The Trojan that pumped up spam volumes in January is at it again, and is now spreading over instant messaging and even attacking rival malware.

Symantec researchers said that the "Storm Trojan," aka "Peacomm", is now spreading via AOL Instant Messenger (AIM), Google Talk and Yahoo Messenger.

An alert to some Symantec customers pegged the new infection vector as "insidious" because the message - such as the cryptic "LOL ;)" - and the included URL can be dynamically updated by the attacker. Even worse, according to Alfred Huger, senior director of Symantec's security response team, "it injects a message and URL only into already-open windows. It's not just some random message that pops up, but it appears only to people [you are] already talking to. That makes the approach very effective."

Moreover, the server from which the malware is downloaded to the victim's PC can be quickly changed by the attacker using the Trojan's peer-to-peer (P2P) control channel. "Everything can constantly change," said Huger.

The newest attack by Peacomm follows an earlier campaign in January, when the Trojan got its nickname from e-mail subject headings that touted news of massive storms throughout Europe.

But one researcher traced the Trojan further back than that. According to an analysis by Joe Stewart, a SecureWorks senior security researcher, Peacomm is actually a spin-off of last year's "Nuwar" worm. "It's pretty much the same code," said Stewart.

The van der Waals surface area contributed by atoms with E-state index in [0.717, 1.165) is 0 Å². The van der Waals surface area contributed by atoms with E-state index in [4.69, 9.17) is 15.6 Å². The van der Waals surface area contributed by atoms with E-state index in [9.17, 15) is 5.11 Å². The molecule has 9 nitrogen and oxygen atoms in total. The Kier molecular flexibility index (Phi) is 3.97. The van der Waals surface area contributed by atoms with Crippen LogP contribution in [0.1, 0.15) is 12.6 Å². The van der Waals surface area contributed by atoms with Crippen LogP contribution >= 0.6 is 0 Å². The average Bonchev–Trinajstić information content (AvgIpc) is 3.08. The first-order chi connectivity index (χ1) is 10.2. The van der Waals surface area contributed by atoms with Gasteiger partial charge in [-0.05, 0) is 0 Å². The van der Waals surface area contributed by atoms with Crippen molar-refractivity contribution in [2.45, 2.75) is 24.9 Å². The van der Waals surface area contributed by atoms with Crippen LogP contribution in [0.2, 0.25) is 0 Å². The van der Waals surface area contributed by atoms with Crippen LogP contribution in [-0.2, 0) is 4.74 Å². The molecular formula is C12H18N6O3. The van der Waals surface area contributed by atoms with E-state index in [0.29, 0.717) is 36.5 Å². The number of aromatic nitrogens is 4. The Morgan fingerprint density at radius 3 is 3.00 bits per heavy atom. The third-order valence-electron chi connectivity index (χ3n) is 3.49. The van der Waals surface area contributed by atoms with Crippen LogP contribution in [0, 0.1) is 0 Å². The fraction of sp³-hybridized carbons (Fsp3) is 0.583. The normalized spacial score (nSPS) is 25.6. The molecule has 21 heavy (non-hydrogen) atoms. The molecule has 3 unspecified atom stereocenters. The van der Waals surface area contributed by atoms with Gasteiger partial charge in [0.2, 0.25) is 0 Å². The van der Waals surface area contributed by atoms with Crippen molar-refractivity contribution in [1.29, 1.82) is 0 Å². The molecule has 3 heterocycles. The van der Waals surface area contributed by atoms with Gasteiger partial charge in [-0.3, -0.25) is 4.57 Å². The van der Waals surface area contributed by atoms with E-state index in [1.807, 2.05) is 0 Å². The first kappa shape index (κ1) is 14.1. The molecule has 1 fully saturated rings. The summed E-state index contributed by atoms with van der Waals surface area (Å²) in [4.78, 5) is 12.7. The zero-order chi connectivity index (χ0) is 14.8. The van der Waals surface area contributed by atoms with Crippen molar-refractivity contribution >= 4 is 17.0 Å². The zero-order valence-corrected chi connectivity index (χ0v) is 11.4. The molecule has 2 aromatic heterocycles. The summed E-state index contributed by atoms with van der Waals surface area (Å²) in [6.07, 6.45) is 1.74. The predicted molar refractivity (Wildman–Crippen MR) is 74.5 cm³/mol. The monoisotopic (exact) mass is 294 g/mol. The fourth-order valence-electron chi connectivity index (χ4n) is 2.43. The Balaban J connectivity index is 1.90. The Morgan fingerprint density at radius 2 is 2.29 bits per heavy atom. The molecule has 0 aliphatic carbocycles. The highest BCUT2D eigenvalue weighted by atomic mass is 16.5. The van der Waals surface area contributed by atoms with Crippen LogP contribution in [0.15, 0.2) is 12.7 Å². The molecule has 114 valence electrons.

Both Stewart and Huger also noted that the Trojan has been behind several recent distributed denial-of-service (DDoS) attacks against anti-spam Web sites, as well as servers supporting rival malware.

Among the multiple second-stage components downloaded to Windows PCs compromised by Peacomm, said Stewart, is a DDoS module that can be enabled at will by the attacker and aimed at any site. The January target list included spamnation.info, which was knocked offline for eight days starting January 12. The better-known spamhaus.org was an indirect victim, too.

Systems hijacked by Peacomm have also conducted DDoS attacks against at least five domains used by the creators of the noted Warezov (or Stration) worm. After a busy September and October, Warezov was credited by some analysts as the genesis of 2006's massive fourth-quarter spike in spam volume.

"It seems that this spam group is prone to attack anyone that interferes with its business model, be it anti-spammer or spammer," said Stewart.

Symantec's Huger agreed: "Malware groups compete with each other [over compromised systems] as much as for uninfected machines." In fact, according to Symantec's data, the bulk of DDoS activity is due to hacker internecine warfare as one group tries to blunt another's attempt to corral large numbers of PCs in botnets.

But the two researchers disagree when it comes to pegging Peacomm with a label. "This guy is pulling from the standard playbook, taking the best techniques and using off-the-shelf protocols," Stewart said as he characterised the malware's maker as persistent, not technically sophisticated. "It's very basic stuff, but it works."

Huger sees it differently. "Whether he's technically sophisticated or not, the point is moot," said Huger. "This is very well thought out and very well staged."